Political and transport leaders met today on a mission to keep the Midlands moving during the huge HS2 construction programme.
Transport minister Jesse Norman MP, Mayor of the West Midlands Andy Street, Highways England chief executive Jim O’Sullivan, HS2 chief executive Mark Thurston, Martin Frobisher, route managing director of London North Western for Network Rail, and representatives from the Department for Transport and Transport for West Midlands (TfWM) all came together for the inaugural meeting of the Resilience Partnership.
Held at the WMCA offices in Birmingham, the group discussed how to keep the West Midlands open for business and support growth during the extended HS2 construction period.
(l-r) Highways England chief executive Jim O’Sullivan, HS2 chief executive Mark Thurston, joint head of Midlands and South West at the DfT Barbara King, West Midlands Mayor Andy Street, transport minister Jesse Norman MP, TfWM managing director Laura Shoaf, TfWM director of network resilience Anne Shaw and Network Rail’s route managing director of London North Western Martin Frobisher.
Work on the line on the line between London and Birmingham is expected to begin in early 2019, with some preparation works in 2018. The first trains are scheduled to run in 2026.
There will be two new stations built in the city - Birmingham Curzon Street and Birmingham Interchange.
They will be the largest new stations to be built in the West Midlands since Victorian times.
Construction of the line and the stations will be a massive operation that will entail building a number of crossings over existing rails and roads.
There is potential for significant disruption on the regional motorway and road networks during this time unless carefully managed.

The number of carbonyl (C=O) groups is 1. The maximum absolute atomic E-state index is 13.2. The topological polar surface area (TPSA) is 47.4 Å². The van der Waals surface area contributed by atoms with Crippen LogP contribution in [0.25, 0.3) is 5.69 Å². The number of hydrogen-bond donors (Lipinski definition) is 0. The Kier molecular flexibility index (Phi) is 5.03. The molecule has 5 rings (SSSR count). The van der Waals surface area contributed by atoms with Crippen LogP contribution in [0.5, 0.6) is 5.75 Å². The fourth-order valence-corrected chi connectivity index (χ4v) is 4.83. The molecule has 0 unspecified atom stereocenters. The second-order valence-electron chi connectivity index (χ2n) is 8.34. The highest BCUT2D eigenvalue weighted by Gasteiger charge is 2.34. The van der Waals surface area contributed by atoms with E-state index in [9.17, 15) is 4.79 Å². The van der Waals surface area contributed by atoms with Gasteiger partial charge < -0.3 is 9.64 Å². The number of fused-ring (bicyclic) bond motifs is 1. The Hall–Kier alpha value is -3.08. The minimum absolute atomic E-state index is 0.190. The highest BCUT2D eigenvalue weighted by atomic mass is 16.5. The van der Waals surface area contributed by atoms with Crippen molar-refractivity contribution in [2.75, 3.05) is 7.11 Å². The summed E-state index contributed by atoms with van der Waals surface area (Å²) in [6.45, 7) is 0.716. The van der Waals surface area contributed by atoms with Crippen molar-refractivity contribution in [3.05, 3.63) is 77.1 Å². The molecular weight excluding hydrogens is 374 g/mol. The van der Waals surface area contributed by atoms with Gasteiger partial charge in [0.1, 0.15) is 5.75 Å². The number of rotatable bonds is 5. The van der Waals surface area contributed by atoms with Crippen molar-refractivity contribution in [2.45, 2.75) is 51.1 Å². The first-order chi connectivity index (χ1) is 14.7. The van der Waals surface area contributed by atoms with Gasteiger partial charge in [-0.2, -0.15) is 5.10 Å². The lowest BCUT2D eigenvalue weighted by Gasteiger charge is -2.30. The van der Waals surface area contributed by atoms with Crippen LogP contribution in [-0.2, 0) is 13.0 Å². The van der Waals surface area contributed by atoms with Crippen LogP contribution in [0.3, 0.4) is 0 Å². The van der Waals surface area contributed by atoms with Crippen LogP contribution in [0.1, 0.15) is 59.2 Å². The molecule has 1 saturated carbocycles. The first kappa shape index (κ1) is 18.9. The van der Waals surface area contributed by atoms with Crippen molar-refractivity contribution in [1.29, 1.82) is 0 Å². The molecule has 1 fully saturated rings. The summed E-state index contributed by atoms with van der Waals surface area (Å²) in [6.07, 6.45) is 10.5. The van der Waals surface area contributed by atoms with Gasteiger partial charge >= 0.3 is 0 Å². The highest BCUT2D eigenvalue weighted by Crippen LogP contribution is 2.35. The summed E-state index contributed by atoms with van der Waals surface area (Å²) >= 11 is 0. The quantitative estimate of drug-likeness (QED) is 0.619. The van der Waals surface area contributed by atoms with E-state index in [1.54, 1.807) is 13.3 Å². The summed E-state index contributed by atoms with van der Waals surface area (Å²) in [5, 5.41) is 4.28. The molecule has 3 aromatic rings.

The Resilience Partnership has been set up to do this, as well as develop a template for collaboration for other major investment programmes on a similar scale.
Mr Norman said: "The meeting today was really productive, and we are keen to do what we can to minimise disruption from construction works.
"HS2 will become the backbone of our national rail network, and improve vital connections between eight of the ten biggest cities in our country.
"It will deliver greater capacity for freight and faster journeys for passengers, boosting economic growth.”
Andy Street said: “HS2 will be worth billions to the West Midlands economy once complete but to build it is going to be a massive undertaking.
“We need to establish how we deal with traffic diversion routes and how to keep them flowing, because they will have a critically important part to play during that construction phase.
“That is why it is so important that all the bodies involved come together to plan how best to cause the minimum disruption possible and keep the region moving.”
The West Midlands will eventually be at the heart of the HS2 network.
The first phase of construction will be between Euston station to Birmingham Interchange, next to the National Exhibition Centre and Birmingham Airport.
A spur will link this with Birmingham Curzon in Birmingham city centre.
Together the two station developments are at the heart of regeneration projects expected to create 50,000 jobs in Birmingham and Solihull.
HS2 services from London and Birmingham will eventually travel beyond the new high speed network via existing tracks to a wide range of destinations including Liverpool, the north west, Newcastle, Glasgow and Edinburgh.
Improved connectivity between the Midlands and the North brought about by HS2 will boost economic productivity and open new business opportunities between the two regions.
The WMCA’s strategic economic plan anticipates that by 2030 HS2 will have delivered an additional £6bn of GVA.